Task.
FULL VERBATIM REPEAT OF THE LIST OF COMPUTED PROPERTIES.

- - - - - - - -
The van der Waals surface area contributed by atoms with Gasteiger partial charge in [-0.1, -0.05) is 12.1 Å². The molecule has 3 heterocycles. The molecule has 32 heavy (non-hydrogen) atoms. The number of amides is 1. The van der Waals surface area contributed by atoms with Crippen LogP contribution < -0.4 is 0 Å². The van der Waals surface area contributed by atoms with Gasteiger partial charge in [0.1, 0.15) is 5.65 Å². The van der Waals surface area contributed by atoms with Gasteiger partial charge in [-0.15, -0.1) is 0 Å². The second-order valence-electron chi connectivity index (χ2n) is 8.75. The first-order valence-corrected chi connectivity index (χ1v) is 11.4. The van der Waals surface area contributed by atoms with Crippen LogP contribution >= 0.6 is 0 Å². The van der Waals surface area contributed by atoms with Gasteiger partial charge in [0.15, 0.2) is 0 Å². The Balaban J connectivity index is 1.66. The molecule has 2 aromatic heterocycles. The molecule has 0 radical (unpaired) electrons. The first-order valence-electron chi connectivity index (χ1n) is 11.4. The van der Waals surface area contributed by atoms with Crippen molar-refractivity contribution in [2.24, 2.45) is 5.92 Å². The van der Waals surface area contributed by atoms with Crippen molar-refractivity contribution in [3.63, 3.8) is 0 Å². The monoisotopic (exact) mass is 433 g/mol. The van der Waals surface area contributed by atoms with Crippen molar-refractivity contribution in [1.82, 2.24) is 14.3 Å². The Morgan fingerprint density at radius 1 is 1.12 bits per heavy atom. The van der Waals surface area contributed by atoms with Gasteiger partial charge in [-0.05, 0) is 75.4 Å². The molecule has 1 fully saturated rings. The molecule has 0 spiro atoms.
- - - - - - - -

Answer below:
The van der Waals surface area contributed by atoms with Gasteiger partial charge in [-0.1, -0.05) is 12.1 Å². The molecule has 3 heterocycles. The molecule has 32 heavy (non-hydrogen) atoms. The number of amides is 1. The van der Waals surface area contributed by atoms with Crippen LogP contribution < -0.4 is 0 Å². The van der Waals surface area contributed by atoms with Gasteiger partial charge in [0.1, 0.15) is 5.65 Å². The van der Waals surface area contributed by atoms with Gasteiger partial charge in [-0.15, -0.1) is 0 Å². The second-order valence-electron chi connectivity index (χ2n) is 8.75. The first-order valence-corrected chi connectivity index (χ1v) is 11.4. The van der Waals surface area contributed by atoms with Crippen LogP contribution >= 0.6 is 0 Å². The van der Waals surface area contributed by atoms with Gasteiger partial charge in [0.15, 0.2) is 0 Å². The Balaban J connectivity index is 1.66. The molecule has 2 aromatic heterocycles. The molecule has 0 radical (unpaired) electrons. The first-order valence-electron chi connectivity index (χ1n) is 11.4. The van der Waals surface area contributed by atoms with Crippen molar-refractivity contribution in [2.24, 2.45) is 5.92 Å². The van der Waals surface area contributed by atoms with Crippen molar-refractivity contribution in [3.63, 3.8) is 0 Å². The monoisotopic (exact) mass is 433 g/mol. The van der Waals surface area contributed by atoms with Crippen molar-refractivity contribution in [1.82, 2.24) is 14.3 Å². The Morgan fingerprint density at radius 1 is 1.12 bits per heavy atom. The van der Waals surface area contributed by atoms with Gasteiger partial charge in [-0.05, 0) is 75.4 Å². The molecule has 1 fully saturated rings. The molecule has 0 spiro atoms.